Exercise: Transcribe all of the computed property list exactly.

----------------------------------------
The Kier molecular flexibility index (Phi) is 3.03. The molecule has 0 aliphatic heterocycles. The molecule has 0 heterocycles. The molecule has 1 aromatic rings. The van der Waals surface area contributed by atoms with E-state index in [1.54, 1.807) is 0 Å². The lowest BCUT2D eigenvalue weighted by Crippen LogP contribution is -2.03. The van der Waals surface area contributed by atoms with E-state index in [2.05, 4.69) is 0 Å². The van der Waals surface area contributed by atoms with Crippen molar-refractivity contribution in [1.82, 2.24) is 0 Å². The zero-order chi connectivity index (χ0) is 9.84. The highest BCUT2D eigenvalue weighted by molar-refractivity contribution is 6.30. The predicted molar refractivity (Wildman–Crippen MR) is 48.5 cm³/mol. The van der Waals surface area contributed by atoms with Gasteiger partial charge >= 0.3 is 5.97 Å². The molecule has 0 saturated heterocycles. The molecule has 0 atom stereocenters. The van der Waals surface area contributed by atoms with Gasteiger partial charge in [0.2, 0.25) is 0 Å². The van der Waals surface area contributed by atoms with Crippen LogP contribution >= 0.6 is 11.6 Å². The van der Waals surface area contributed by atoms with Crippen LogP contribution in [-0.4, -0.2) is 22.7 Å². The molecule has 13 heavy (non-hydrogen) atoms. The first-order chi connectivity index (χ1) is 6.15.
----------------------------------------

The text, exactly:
The Kier molecular flexibility index (Phi) is 3.03. The molecule has 0 aliphatic heterocycles. The molecule has 0 heterocycles. The molecule has 1 aromatic rings. The van der Waals surface area contributed by atoms with E-state index in [1.54, 1.807) is 0 Å². The lowest BCUT2D eigenvalue weighted by Crippen LogP contribution is -2.03. The van der Waals surface area contributed by atoms with E-state index in [2.05, 4.69) is 0 Å². The van der Waals surface area contributed by atoms with Crippen molar-refractivity contribution in [1.82, 2.24) is 0 Å². The zero-order chi connectivity index (χ0) is 9.84. The highest BCUT2D eigenvalue weighted by molar-refractivity contribution is 6.30. The predicted molar refractivity (Wildman–Crippen MR) is 48.5 cm³/mol. The van der Waals surface area contributed by atoms with Gasteiger partial charge >= 0.3 is 5.97 Å². The molecule has 0 saturated heterocycles. The molecule has 0 atom stereocenters. The van der Waals surface area contributed by atoms with Gasteiger partial charge in [0.2, 0.25) is 0 Å². The van der Waals surface area contributed by atoms with Crippen LogP contribution >= 0.6 is 11.6 Å². The van der Waals surface area contributed by atoms with Crippen LogP contribution in [-0.4, -0.2) is 22.7 Å². The molecule has 13 heavy (non-hydrogen) atoms. The first-order chi connectivity index (χ1) is 6.15.